With analog tape, there are no such worries. Tape and the large reel to reel recorders that use the tape from 30 years ago can still be used. It can be used between different recorders no matter if it’s 2-inch tape or a ¼ inch. It would appear tape never becomes obsolete.
Analog tape from decades ago can still be used today with a little restoration. While tape can be used over and over again, once you’ve taped over something, what you’ve taped over is gone for good.
Track tape is only as good as its recorder. While many machines are still in use after 40 years, the combination of worn tape and tired tape heads may affect the tape speed or create a tape hiss during recording. Both situations can be remedied, however.
Ever have a computer freeze on you before? Hoping everything you had been working on for the last hour (or longer) didn’t get deleted? Or just having the whole hard drive up and die, leaving you unable to retrieve any files at all? These situations happen to mostly smaller setups, such as home computers.
The simple solution is to save all of your digital recordings to an external hard drive. By keeping the two separated, your computer can perform at maximum capacity and you’ll always have a back up of what you’re working on. If you have years of work saved somewhere, consider updating the files so they don’t become obsolete.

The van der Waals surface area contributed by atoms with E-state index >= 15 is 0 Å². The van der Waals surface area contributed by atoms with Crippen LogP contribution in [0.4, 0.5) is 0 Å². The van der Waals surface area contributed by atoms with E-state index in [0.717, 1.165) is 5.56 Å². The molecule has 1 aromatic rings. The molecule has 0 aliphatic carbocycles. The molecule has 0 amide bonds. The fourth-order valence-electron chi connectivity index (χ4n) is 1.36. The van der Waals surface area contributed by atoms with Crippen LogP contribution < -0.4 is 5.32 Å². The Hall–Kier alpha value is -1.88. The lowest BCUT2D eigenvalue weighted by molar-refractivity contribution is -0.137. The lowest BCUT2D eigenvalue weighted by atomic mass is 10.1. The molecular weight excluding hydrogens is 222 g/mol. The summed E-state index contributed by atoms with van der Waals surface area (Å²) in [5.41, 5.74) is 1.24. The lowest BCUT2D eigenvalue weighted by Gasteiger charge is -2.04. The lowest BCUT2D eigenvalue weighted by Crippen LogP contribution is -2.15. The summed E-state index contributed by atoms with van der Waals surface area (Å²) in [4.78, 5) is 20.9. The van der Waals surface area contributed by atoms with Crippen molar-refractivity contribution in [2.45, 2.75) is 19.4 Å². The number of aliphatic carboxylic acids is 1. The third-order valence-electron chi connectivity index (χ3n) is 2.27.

Working with Tape vs. Digital
Usage: With top-notch computer power and speed, and a few external hard drives for storage, you can produce all the music you want. It won’t cost you a dime, either, after the initial money is spent on gear. The same can’t be said for tape.
And tape ain’t cheap. A full reel of 2-inch tape is well over 300 hundred dollars. You could get a really nice DAW for that kind of money. While there are ways of extending the tape, recording at 15 ips (inches per second for example), your recordings will sound better if you’re recording at a 30 ips speed. And if you’ve decided to record to tape in the first place, that decision is based on getting a particular sound quality, so chances are, you’ll be opting for the more expensive burn rate of 30 ips.
Punching in/out: https://en.wikipedia.org/wiki/Punch_in/out Needs to be added. Unlike digital audio workstations, where specific points of a recording can be chosen, engineers have to have a steady hand with tape. If a portion of a song needs to be re-recorded, the tape is queued to where the existing music is. The recording button is “punched in” at just the right time, then “punched out” when finished. It can be a nerve-wracking experience for even the most experienced engineer.